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Entrepreneurs are optimists. And even those with a long-term view on their startups often don't envision leaving those companies, much less failing or being forced to close. But ending a business is as much a reality as starting one, and planning for the worst is as essential as hoping for the best.
So here are five legal considerations if you're looking to end or exit your small business, from our archives:
Often times, the best case scenario for leaving your business is selling it: you started from scratch, and now someone else sees the value in your venture. But how do you gauge what your small business is worth? And is that enough to convince you to sell?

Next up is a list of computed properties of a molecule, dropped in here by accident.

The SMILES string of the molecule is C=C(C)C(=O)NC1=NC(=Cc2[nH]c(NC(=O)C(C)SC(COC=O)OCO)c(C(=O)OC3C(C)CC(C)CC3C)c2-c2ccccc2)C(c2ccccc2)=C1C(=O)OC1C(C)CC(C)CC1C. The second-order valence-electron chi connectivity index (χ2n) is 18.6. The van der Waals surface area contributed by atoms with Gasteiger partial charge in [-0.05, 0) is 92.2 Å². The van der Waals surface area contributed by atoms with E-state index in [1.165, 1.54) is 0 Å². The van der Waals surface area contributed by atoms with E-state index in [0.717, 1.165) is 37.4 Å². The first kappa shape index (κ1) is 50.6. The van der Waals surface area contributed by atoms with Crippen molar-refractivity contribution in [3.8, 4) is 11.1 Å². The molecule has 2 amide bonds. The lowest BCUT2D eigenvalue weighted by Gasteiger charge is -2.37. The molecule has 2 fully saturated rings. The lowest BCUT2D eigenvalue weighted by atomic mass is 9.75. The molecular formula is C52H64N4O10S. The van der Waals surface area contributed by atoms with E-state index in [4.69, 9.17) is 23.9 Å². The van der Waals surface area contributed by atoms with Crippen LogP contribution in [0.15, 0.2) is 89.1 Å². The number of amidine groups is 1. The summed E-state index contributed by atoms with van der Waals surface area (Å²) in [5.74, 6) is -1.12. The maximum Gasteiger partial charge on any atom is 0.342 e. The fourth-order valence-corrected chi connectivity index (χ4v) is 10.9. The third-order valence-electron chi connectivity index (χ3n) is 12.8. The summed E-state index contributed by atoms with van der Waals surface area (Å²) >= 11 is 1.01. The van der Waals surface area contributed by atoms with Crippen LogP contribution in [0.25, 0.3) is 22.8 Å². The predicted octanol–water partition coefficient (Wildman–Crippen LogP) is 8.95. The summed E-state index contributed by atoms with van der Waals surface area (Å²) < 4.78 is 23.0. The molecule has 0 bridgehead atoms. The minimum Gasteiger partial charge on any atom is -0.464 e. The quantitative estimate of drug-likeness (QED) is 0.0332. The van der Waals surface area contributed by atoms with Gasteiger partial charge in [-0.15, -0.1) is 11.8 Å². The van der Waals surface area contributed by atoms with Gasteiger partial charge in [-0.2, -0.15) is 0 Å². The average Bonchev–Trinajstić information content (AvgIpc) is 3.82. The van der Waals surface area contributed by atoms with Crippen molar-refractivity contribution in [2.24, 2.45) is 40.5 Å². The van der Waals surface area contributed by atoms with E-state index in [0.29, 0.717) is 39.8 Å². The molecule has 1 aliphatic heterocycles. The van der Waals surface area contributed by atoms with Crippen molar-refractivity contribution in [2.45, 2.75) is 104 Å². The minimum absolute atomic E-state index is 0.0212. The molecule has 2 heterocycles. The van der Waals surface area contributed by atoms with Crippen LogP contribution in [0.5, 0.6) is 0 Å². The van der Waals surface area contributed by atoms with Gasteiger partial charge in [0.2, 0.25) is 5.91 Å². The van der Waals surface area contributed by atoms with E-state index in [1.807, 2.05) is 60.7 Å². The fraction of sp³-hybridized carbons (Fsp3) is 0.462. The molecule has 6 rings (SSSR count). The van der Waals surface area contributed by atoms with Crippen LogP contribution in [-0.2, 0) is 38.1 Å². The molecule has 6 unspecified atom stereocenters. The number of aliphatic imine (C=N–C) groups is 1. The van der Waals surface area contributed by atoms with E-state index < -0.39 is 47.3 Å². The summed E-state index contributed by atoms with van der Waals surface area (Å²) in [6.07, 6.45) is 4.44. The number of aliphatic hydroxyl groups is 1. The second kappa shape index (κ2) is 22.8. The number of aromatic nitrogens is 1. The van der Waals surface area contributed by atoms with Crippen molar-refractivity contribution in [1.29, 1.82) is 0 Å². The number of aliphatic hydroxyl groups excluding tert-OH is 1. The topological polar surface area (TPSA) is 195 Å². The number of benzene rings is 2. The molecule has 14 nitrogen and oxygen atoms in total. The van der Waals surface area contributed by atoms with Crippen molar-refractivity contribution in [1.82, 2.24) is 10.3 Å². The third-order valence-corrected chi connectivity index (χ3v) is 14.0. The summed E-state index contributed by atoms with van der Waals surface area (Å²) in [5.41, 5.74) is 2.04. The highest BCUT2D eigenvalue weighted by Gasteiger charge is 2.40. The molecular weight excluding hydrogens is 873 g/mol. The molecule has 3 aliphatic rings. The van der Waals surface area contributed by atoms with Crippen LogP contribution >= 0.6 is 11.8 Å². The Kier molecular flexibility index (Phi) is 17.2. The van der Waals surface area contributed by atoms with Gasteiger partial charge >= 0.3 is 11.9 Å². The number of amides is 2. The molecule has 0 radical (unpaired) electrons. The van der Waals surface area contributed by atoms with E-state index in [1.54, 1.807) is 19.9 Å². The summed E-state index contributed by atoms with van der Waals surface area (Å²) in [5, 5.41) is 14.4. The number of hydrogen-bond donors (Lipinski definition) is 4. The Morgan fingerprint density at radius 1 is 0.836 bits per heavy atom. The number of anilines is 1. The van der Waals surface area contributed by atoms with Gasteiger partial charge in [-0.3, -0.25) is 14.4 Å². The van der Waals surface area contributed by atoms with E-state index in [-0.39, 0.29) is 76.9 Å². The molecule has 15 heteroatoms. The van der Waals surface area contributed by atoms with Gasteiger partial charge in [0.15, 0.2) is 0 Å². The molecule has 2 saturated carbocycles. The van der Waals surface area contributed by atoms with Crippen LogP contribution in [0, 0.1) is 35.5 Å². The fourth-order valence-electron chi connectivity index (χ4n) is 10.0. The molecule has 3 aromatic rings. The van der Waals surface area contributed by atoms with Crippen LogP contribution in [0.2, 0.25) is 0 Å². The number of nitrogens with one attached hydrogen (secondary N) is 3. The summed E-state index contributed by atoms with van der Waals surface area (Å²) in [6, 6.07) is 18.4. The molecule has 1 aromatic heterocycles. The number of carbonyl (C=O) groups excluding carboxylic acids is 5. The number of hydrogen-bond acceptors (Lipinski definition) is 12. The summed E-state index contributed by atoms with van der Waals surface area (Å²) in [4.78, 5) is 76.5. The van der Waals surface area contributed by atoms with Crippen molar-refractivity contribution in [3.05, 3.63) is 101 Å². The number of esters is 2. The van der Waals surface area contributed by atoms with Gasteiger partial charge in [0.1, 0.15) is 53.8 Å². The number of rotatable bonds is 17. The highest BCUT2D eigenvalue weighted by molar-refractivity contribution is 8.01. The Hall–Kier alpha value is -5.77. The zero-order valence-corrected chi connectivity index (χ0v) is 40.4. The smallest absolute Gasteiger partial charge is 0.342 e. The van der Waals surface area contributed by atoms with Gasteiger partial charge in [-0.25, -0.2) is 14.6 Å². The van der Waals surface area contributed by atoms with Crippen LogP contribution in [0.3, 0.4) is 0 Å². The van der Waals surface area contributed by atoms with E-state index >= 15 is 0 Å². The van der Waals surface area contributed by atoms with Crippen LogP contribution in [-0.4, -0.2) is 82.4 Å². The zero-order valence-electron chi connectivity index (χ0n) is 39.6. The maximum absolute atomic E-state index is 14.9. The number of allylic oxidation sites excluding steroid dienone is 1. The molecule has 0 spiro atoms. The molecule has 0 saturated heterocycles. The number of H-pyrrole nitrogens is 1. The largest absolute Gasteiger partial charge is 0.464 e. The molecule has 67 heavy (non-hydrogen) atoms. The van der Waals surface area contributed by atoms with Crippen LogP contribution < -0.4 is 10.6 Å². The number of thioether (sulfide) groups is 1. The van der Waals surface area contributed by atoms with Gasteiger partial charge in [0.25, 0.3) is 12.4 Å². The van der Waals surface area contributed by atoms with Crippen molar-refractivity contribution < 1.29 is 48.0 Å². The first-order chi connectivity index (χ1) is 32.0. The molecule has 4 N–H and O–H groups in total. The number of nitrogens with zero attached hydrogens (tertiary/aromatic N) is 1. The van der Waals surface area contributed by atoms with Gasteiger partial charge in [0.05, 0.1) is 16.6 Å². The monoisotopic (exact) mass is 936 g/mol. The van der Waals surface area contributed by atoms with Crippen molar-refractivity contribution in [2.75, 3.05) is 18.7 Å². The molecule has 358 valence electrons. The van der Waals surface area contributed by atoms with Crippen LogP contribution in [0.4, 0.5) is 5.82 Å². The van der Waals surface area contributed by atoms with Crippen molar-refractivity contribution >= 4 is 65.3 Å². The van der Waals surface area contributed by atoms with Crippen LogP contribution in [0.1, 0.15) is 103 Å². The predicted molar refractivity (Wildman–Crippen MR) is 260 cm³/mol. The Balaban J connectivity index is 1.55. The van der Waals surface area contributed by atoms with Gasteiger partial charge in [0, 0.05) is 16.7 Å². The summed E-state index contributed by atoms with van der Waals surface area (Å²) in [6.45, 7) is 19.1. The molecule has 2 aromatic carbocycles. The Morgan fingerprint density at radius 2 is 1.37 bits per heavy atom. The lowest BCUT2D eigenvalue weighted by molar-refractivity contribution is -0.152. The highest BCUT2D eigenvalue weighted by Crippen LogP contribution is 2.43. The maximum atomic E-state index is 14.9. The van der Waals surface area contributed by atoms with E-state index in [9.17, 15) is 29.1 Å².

If you may not be lucky enough to sell your small business, you may be unlucky enough to be forced to sell off its assets, either as part of a bankruptcy proceeding or in an attempt to avoid bankruptcy altogether. Here's how to liquidate those assets.
You never envisioned going from owner to out of a job, but here you are. So do business owners get the same unemployment benefits as their (former) employees? Find out here.
Leaving a business isn't always due to failure, and it doesn't have to be painful, so long as you have a plan in place. Studies have shown that even those small business owners planning to leave their business have yet to formulate an actual exit strategy, which could leave them and their businesses in the lurch.
If your exit strategy is a sale, there are better and worse ways to execute that sale. Organizing your books, hiring a business broker, and putting together a tight sales contract can ease the ownership transition and get you more bucks for your small business.
Meeting with a lawyer can help you understand your options and how to best protect your rights. Visit our attorney directory to find a lawyer near you who can help.